Lead Counsel independently verifies Life Insurance attorneys in Charlotte by conferring with North Carolina bar associations and conducting annual reviews to confirm that an attorney practices in their advertised practice areas and possesses a valid bar license for the appropriate jurisdictions.
Has your life insurance claim been denied? If so, a life insurance attorney may be able to help you. There are many factors insurance companies look at when either signing individuals up for life insurance and paying out life insurance in the event of an insured’s passing. A Charlotte life insurance attorney can discuss the facts with you and if possible, come up with a plan of action for you.
An individual purchases life insurance so that in the event of your one’s death, an insurance company will pay a beneficiary a predetermined amount of money. An individual can be denied life insurance because of occupational hazards, pre-existing conditions, and even driving record! If you’ve been denied life insurance, an attorney may be able to help you.
Specialized legal help is available for most legal issues. Each case is unique; seeking legal help is a smart first step toward understanding your legal situation and seeking the best path toward resolution for your case. An experienced lawyer understands the local laws surrounding your case and what your best legal options might be. More importantly, there are certain situations and circumstances – such as being charged with a crime – where you should always seek experienced legal help.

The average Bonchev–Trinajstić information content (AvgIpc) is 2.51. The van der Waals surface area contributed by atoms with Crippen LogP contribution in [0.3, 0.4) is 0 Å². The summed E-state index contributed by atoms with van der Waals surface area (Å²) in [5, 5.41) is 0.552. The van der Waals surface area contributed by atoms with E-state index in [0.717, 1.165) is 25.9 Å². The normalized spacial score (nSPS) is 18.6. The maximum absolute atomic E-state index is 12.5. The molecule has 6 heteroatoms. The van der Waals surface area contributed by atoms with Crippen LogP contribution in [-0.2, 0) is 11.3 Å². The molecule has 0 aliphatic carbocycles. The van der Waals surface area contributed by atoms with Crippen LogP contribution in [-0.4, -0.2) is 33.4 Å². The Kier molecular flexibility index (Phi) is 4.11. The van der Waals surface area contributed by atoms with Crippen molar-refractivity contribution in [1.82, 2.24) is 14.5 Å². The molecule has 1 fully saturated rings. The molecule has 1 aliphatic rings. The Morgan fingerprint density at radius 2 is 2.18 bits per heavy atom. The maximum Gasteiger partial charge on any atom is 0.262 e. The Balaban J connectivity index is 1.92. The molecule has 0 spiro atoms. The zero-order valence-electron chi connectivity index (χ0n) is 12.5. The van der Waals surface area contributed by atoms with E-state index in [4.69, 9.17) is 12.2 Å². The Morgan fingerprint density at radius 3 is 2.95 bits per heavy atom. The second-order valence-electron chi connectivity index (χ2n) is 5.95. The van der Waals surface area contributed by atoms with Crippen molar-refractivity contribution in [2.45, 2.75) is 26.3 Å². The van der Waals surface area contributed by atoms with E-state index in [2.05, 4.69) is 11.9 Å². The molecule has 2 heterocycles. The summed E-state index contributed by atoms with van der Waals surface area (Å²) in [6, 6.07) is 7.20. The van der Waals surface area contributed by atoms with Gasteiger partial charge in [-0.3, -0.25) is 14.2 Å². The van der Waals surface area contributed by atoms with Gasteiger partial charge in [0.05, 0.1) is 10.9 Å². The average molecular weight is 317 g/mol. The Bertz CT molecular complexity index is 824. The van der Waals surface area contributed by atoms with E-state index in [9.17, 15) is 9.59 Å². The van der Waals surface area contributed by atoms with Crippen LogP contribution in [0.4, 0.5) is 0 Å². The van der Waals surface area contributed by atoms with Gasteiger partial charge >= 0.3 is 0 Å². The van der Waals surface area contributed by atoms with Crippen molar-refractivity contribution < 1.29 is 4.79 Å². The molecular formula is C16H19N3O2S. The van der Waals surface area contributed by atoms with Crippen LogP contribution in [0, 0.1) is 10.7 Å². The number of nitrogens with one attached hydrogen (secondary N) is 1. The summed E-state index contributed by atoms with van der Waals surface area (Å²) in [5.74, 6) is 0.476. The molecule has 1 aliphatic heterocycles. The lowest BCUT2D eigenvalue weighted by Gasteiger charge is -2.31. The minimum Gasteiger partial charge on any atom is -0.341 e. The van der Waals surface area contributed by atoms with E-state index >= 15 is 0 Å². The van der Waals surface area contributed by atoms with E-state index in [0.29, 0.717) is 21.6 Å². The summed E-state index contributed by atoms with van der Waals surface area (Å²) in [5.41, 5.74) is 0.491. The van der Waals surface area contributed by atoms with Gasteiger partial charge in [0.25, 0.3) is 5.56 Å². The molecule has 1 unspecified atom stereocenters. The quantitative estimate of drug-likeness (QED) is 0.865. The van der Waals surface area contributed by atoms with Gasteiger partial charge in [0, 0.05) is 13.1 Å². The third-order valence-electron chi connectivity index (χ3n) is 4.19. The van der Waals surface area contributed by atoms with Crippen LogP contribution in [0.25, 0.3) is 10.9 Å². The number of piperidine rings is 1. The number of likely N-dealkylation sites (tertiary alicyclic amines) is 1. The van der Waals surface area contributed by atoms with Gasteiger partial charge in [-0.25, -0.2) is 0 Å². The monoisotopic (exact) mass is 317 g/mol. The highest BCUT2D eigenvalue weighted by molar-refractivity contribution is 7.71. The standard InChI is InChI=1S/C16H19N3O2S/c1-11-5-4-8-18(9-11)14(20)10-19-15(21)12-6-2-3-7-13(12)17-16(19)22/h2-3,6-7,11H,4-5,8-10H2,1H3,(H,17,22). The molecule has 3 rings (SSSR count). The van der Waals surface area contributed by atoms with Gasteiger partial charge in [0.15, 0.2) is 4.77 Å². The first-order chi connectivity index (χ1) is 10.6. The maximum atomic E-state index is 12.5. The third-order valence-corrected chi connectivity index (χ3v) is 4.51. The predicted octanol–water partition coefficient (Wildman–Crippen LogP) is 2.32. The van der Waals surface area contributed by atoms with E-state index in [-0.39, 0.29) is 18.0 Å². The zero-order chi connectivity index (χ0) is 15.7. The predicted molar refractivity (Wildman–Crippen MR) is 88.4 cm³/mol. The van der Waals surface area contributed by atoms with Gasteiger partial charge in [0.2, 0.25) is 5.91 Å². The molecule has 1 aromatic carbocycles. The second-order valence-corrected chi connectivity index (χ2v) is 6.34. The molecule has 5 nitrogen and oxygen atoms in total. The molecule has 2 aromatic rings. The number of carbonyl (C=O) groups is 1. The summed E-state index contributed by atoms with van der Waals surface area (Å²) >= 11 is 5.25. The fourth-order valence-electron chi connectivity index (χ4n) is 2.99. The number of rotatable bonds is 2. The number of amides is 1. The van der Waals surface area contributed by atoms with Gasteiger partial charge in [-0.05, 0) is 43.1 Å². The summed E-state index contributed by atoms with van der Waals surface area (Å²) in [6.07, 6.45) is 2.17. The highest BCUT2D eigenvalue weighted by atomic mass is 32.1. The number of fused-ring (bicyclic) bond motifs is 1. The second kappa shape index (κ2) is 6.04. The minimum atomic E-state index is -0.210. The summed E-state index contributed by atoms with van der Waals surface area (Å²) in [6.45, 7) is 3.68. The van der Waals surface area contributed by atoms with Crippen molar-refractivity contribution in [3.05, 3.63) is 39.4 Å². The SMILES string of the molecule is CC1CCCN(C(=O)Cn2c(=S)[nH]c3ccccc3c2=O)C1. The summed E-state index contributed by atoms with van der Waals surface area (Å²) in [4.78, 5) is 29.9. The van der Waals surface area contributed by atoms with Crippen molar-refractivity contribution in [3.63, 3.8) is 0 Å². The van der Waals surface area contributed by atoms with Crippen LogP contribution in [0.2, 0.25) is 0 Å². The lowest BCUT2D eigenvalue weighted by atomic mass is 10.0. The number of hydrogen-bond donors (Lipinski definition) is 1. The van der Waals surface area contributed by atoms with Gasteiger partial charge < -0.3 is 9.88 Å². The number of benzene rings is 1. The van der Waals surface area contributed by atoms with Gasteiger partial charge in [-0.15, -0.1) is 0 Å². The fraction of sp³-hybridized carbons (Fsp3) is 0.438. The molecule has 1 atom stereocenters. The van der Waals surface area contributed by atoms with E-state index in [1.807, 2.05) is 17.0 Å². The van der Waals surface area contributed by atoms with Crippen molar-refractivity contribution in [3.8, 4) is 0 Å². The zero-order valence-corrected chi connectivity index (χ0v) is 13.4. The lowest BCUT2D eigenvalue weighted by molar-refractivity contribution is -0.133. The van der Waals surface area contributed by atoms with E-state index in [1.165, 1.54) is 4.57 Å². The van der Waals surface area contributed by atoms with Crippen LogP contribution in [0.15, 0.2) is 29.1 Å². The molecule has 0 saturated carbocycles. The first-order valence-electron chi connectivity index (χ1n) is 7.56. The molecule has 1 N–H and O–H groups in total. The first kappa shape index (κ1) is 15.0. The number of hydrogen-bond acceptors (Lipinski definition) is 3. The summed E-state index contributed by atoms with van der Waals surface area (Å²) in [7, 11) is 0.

In general, how much an attorney costs will often depend on these four factors: billing method and pricing structure, type of legal work performed, law firm prestige, and attorney experience. Depending on the legal issue you are facing, an attorney may bill you by the hour, settle on a flat fee, or enter into a contingency fee agreement. The type of legal work you need help with will also play a role in cost incurred.
Affidavit – A sworn written statement made under oath. An affidavit is meant to be a supporting document to the court assisting in the verification of certain facts. An affidavit may or may not require notarization.